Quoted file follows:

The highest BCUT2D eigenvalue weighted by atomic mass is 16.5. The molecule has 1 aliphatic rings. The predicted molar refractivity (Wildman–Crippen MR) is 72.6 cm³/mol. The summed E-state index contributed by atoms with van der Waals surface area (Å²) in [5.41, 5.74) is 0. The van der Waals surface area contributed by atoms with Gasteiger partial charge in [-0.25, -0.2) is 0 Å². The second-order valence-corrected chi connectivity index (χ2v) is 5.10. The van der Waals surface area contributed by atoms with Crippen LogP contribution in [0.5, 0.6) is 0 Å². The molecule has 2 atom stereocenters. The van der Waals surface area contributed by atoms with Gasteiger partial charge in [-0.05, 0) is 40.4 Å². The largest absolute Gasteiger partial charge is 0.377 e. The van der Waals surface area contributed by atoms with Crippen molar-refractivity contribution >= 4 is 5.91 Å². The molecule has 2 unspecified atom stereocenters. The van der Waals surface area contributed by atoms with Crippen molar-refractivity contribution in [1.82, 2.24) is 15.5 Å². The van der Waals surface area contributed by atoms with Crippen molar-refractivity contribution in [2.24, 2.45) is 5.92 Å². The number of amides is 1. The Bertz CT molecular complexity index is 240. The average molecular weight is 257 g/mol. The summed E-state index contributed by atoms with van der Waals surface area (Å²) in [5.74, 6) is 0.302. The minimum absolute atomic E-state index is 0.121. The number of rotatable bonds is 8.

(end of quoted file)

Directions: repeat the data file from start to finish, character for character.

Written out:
The highest BCUT2D eigenvalue weighted by atomic mass is 16.5. The molecule has 1 aliphatic rings. The predicted molar refractivity (Wildman–Crippen MR) is 72.6 cm³/mol. The summed E-state index contributed by atoms with van der Waals surface area (Å²) in [5.41, 5.74) is 0. The van der Waals surface area contributed by atoms with Gasteiger partial charge in [-0.25, -0.2) is 0 Å². The second-order valence-corrected chi connectivity index (χ2v) is 5.10. The van der Waals surface area contributed by atoms with Crippen LogP contribution in [0.5, 0.6) is 0 Å². The molecule has 2 atom stereocenters. The van der Waals surface area contributed by atoms with Gasteiger partial charge in [-0.05, 0) is 40.4 Å². The largest absolute Gasteiger partial charge is 0.377 e. The van der Waals surface area contributed by atoms with Crippen molar-refractivity contribution >= 4 is 5.91 Å². The molecule has 2 unspecified atom stereocenters. The van der Waals surface area contributed by atoms with Crippen molar-refractivity contribution in [1.82, 2.24) is 15.5 Å². The van der Waals surface area contributed by atoms with Crippen molar-refractivity contribution in [2.24, 2.45) is 5.92 Å². The number of amides is 1. The Bertz CT molecular complexity index is 240. The average molecular weight is 257 g/mol. The summed E-state index contributed by atoms with van der Waals surface area (Å²) in [5.74, 6) is 0.302. The minimum absolute atomic E-state index is 0.121. The number of rotatable bonds is 8.